FIG. 11B shows local allocation and configuration parameter tables 1110 and 1112 respectively that are located on the control table 422 of the DSP 328. That table contains the address of each AFE the DSP is servicing at any given time along with the logical and physical channel mapping for each channels and the protocol for each channel, e.g. ADSL, G.LITE, VDSL, etc. The local allocation table 1110 resulted from the provisioning initiated by the DSLAM controller. The Local Configuration parameter table may be derived either from an internal configuration parameter table or from downloading of new parameters supported by the DSP from the DSLAM controller.

FIG. 11C shows the local allocation and configuration parameter tables 11201122 respectively, associated with the AFE core processor control table 480. The allocation table contains physical and logical mapping and the protocol, e.g. ADSL, G.Lite, VDSL, associated with each physical/logical channel. The configuration parameter table contains parameters such as sample rate, filter coefficients etc. to be implemented by specific modules within the transmit or receive path for each module in the AFE.

FIG. 12 is a candlestick diagram showing communications between a subscriber and a network during initial, setup, and run phases according to an embodiment of the current invention During the initial phase of provisioning a selected DSP to support a new channel all or part of the Local allocation table 1100 and the configuration parameter table 1112 may be downloaded 12001202 from the DSLAM controller 200 to the targeted DSP and stored in core processor memory 420. Next, the DSP I/O interface may download all or part of the Local Allocation or Local Configuration parameters to the targeted AFE for the new channel. The AFE I/O interface accepts a packet transfer if the header in the DSP bus packet 302 matches 1204 the ID of the targeted AFE. Then the AFE stores the configuration parameters for the new channel in the control table 480 (See FIG. 4).

Next setup of the channel is accomplished in accordance with whichever parameter the channel implements. This involves a setup handshake 12061208 of transmission and response between the DSP and the modem at the subscriber premise after which the subscriber line is characterized and the channel bit allocation and gains are established. If the channel is available that information may be used to update 1210 the Global Allocation table in the controller. When the setup is finished 1212, control passes to the run time operation.

Run time involves the round robin or related processing of successive packets for each channel, including a mix of protocols, with appropriate time segments allocated to each by the DSP and AFE. Each transmission 12201222 of data from the DSP to Subscriber is accomplished across the DSP bus through the transmission of a packet to the AFE and the detection and acceptance by the AFE of those packets with a header AFE ID corresponding to that of the targeted device. Upstream communications are requested by the associated DSP and transferred in response by the targeted AFE. When an idle is detected 1224 through either an in band or out of band signal by either the AFE or DSP that state will be updated 1226 in the local allocation table in the DSP and additionally updated 1228 in the Global resource table of the DSLAM controller.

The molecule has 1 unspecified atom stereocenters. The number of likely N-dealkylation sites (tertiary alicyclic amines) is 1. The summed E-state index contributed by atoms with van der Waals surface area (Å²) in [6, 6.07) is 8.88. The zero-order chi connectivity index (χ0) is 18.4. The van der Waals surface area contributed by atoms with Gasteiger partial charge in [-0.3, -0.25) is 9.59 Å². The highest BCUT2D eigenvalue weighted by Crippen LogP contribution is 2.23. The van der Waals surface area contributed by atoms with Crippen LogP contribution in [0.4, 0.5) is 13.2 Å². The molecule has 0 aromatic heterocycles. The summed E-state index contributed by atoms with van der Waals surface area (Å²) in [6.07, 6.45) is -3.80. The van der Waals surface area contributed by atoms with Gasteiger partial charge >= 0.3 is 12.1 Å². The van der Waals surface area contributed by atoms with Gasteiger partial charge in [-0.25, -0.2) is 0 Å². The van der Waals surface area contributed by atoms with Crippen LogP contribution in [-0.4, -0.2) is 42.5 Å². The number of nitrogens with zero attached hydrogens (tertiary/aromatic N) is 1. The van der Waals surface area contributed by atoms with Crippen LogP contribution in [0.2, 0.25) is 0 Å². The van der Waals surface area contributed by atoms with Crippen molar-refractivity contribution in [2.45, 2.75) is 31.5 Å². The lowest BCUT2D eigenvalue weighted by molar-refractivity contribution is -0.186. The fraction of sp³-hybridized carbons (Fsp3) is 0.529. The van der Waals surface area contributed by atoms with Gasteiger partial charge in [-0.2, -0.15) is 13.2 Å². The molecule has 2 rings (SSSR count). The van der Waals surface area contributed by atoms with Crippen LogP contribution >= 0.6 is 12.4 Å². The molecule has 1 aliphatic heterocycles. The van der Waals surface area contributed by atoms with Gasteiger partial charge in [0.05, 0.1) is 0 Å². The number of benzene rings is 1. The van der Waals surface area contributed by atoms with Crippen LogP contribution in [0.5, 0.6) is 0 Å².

FIGS. 13AB are detailed structural views of the device packets 300 utilized in the DSP for the transport of data between various submodules of the DSP shown in FIG. 4. The device packets include a header portion 1300, a command portion 1302 and a payload 1306. In an embodiment of the invention the header is of a fixed length. The header includes five fields. Field 1320 contains a value corresponding with the size of the packet. Field 1326 identifies the channel associated with the packet. Field 1328 indicates any common operations among modules to be performed on a channel, i.e. active, inactive, idle etc. Field 1322 contains flags for each module in the associated path, i.e. transmit or receive, and a command size field 1324. The command portion 1302 may contain no command blocks or may contain command blocks for one or more of the modules/submodules on the transmit/receive path. In FIG. 13A three command blocks 1330,1332,1334 are shown.

As each module receives each packet it performs two operations on the header. An update of the packet data size is performed on every packet when the processes performed by the module, e.g. DFT or IDFT change the size of the payload. The module updates the value in field 1320 with the new packet size. The other operation is only performed when the module receives a module in which its, the modules, unique flag bit in field 1322 is set. If its flag bit is set, the module reads data starting from the start of the command portion 1302 in an amount corresponding with the command size indicated in field 1324. If the command is one to be executed on the current payload then the receiving module makes the changes and processes the payload data 1336. If the command sequence is to be performed on a subsequent packet then the module logs the command and frame reference and executes it at the appropriate frame. After reading the command and processing the data, and before transferring the processed device packet to the next module in the queue the detecting module performs the following operations. It deletes its command information effectively by writing the packet out with the succeeding command blocks 13321334 moved from the second and third positions to the first and second positions after the header portion 1300 (See FIG. 13B). Then the module updates both the command size in the command size field 1324 as well as the packet data size 1320.